The impact of migration on sending and receiving countries
The focus in the West is always on how immigration impacts the destination location and local workers, but how does it affect the sender countries?
According to the World Bank, in 2013 247 million people migrated while in 2015 this number is estimated to rise to 250 million. Anti-immigration sentiment is on the rise, and while the impact on destination countries in North America and Western Europe is constantly debated in the media, the economic impact also weighs heavily upon sender nations.
One element of immigration that is seen to benefit the sending country is the payment of remittances, the sending of money back home. These large transfers of money, from the prosperous developed world to the poorer developing world, are often viewed as key to the latter’s economic development.
IZA World of Labor author Professor Klaus F. Zimmermann writes in his article about the negative impact of restricting labor mobility that migrants establishing themselves in another country can create a “brain-drain” in the sending country.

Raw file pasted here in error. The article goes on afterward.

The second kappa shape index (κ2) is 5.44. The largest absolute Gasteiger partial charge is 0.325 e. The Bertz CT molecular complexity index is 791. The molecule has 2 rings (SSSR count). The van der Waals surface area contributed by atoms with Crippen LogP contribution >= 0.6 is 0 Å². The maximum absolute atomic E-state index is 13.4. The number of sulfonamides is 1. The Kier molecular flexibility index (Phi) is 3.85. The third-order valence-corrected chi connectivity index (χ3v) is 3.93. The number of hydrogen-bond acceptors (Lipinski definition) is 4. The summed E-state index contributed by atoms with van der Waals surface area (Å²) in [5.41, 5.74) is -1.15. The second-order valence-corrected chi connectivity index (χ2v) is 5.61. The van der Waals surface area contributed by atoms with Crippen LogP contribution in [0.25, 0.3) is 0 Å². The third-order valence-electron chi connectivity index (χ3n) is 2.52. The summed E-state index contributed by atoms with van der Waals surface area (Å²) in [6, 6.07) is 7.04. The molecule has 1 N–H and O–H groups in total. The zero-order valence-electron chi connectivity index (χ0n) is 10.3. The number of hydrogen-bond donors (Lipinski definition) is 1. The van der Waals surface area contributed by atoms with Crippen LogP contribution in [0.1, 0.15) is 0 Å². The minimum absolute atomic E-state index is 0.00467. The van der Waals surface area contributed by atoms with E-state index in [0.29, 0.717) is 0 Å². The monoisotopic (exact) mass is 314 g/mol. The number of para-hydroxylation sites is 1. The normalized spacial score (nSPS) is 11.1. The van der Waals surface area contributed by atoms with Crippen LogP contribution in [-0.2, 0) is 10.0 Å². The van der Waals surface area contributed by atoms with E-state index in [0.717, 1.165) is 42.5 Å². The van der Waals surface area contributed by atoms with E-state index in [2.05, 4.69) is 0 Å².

However, he continues to write that “in reality, migration is typically temporary.” Research has shown that workers migrate, find employment, and then move on or return home which discredits the myth that immigrants are flooding into western nations to settle permanently. This temporary migration has a positive effect on the sending nations as the returning workers are more highly-skilled and experienced, able to boost their home economy due to the skills learned abroad.
Further evidence has proven that migrants rarely take native workers’ jobs, and they boost employment effects in the long term. In her paper on the impact of immigrant labor on native workers, Amelie F. Constant says that migrants often “accept jobs that natives don’t want or can’t do [and] they create new jobs by increasing production, engaging in self-employment, and easing upward job mobility for native workers.”
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